Saturday, May 26, 2007
barscene with glasses
Last night I went out the way most single New Yorkers do, the way people do on shows like Sex and the City, the way that includes bars, cocktails, and men who claim to know you from somewhere. Except, well, it was my first time.
I've been to bars before, drank, even chatted once or twice with strangers while drinking there, but I've really never gone out to a pick up bar (do people call still them that?) with the intention of playing the game. Most of my previous bar-visiting was with Veronika, and I think between her default I want you to die now look (used on everyone besides hopeless alcoholics and men with French bulldogs) and my reluctance to talk to men whose musical and literary tastes have not been pre-approved, we really didn't get much, well, "action." So last night was, hmmmm, entertaining.
I went out with the most beautiful woman I know, which may have something to do with the fact that there was no lack of "action." The stereotype turns out to be true: all you do is walk around with a drink in your hand and men walk up to you and start (mostly) inane conversations, if you talk to them for a while they buy you another drink. It was a little unnerving. I didn't know what response they expected from me, so I tried for polite, distant, and vaguely funny. I found myself curious, what do these people do with themselves when they're not drinking alcohol and talking to strangers? Are they really getting what they want out of this? All three places we went were packed. The men mostly seem surprised when I asked them what they did for a living. Am I not supposed to ask this? I wondered. Most conversations turned around my glasses (was I a librarian?) or the fact that I was from Oregon. My friend kept blurting out to people that we'd met at a Russian Orthodox Church, which isn't true, but it got a lot of play. I was asked to show my cross as proof, and then the men dangled their gold crosses in return. I was surprised how many of them wore crosses.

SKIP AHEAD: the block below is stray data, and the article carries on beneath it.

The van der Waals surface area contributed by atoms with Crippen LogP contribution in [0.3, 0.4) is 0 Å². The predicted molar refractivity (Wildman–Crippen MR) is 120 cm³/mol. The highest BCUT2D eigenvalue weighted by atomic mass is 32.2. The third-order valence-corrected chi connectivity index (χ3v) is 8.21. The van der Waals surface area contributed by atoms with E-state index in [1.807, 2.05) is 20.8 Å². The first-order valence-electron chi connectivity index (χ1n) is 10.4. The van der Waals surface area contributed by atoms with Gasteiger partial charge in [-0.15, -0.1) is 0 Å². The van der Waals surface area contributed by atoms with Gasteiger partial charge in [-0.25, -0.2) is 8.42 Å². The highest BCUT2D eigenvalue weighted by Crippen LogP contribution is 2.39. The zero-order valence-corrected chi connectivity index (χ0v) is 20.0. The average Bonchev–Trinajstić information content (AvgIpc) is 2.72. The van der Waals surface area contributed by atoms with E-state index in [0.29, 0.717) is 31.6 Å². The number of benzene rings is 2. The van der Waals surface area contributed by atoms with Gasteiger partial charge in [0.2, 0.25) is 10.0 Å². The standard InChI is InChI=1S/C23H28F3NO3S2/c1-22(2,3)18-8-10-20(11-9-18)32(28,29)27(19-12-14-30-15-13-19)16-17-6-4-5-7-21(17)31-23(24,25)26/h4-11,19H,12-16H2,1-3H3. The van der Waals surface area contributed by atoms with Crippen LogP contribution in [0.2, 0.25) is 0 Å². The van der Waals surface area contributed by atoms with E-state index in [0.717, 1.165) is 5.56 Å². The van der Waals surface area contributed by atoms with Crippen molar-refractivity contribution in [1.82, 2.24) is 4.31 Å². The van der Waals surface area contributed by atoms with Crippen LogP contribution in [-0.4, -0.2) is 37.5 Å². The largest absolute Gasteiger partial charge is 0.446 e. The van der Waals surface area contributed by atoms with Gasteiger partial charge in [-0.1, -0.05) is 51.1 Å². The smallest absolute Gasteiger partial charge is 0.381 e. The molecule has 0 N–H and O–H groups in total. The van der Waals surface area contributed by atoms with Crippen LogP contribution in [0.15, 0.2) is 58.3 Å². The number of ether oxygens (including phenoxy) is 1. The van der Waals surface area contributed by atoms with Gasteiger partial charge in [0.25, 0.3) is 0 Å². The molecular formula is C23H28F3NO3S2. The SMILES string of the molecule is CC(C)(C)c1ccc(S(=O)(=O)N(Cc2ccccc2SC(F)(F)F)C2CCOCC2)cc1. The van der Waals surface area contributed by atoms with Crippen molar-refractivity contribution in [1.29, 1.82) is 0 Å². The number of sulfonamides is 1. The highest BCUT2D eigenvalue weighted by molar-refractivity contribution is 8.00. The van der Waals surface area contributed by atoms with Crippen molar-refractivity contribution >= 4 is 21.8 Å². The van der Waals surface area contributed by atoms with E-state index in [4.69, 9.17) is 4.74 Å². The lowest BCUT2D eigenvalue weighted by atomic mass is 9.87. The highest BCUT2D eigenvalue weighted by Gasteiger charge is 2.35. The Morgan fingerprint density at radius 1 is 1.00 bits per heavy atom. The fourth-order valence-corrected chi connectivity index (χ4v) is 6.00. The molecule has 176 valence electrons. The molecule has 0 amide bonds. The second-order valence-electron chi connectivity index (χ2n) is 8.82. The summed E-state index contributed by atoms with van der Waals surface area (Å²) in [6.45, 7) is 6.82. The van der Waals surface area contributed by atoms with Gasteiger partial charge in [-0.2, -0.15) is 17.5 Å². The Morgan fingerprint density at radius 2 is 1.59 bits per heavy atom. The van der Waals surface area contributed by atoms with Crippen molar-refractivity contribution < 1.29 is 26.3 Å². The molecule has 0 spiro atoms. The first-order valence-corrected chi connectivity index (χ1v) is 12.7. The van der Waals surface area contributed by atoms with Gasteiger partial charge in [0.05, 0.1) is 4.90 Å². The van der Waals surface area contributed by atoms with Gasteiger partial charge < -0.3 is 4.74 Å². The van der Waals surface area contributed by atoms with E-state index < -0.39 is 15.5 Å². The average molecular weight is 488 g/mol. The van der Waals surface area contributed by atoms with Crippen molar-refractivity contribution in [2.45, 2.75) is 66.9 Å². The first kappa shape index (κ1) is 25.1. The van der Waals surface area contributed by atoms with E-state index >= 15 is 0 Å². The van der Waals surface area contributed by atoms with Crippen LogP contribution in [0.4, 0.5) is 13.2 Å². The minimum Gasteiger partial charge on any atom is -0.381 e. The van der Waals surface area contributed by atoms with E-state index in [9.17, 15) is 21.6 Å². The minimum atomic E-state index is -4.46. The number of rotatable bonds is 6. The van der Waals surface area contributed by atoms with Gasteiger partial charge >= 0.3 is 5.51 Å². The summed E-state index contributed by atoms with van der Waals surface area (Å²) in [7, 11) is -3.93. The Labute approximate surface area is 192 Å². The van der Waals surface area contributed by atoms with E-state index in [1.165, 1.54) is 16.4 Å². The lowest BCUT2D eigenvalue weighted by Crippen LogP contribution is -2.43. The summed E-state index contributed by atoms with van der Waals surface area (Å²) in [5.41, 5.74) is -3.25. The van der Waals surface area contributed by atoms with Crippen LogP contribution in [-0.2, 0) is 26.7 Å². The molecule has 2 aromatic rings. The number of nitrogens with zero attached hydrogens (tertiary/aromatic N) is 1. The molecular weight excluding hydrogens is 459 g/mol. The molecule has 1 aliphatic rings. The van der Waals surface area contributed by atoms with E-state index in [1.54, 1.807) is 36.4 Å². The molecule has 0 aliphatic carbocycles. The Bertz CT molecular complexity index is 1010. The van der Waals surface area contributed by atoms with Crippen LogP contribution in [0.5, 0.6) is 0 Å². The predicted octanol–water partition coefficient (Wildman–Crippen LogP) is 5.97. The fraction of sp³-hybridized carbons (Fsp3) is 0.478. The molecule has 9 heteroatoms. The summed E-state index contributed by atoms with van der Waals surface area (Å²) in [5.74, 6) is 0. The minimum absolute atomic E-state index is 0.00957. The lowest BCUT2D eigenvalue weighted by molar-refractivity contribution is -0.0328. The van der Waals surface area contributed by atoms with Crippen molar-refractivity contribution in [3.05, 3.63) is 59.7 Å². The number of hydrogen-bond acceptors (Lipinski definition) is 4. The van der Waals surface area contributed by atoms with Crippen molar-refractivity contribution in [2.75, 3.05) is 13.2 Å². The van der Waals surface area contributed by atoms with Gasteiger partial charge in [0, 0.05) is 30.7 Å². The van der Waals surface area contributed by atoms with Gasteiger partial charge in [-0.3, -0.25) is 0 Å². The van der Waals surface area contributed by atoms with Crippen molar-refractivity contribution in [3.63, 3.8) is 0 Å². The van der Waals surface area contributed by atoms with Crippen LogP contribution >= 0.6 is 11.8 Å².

The majority of the men we met were lawyers or in some sort of finance field. They didn't seem too happy about it, either, and they were all drunk. The nicest award goes to a police officer named Rafael who stepped in when a Spanish man insisted we take his number, despite my friend's forthright assurance that neither of us would ever call him. Rafael was there with a group of friends from high school, all native New Yorkers, who more or less worked in blue-collar jobs. While Rafael talked to my friend, I more or less met all his friends. They were hilarious, sweet, kept calling my friend "Courtney Love," and were anything but sleazy. Unfortunately, they also talked a lot about television, and I had no idea how to participate. But they made sure we got in a cab safely when we decided to head over to the Samovar.
If I had really been looking for a man last night I think I would have been depressed afterwards, but it was more experiment than anything. Now I know what to do at a "pick up bar, "--hopefully I won't have to use this skill too often.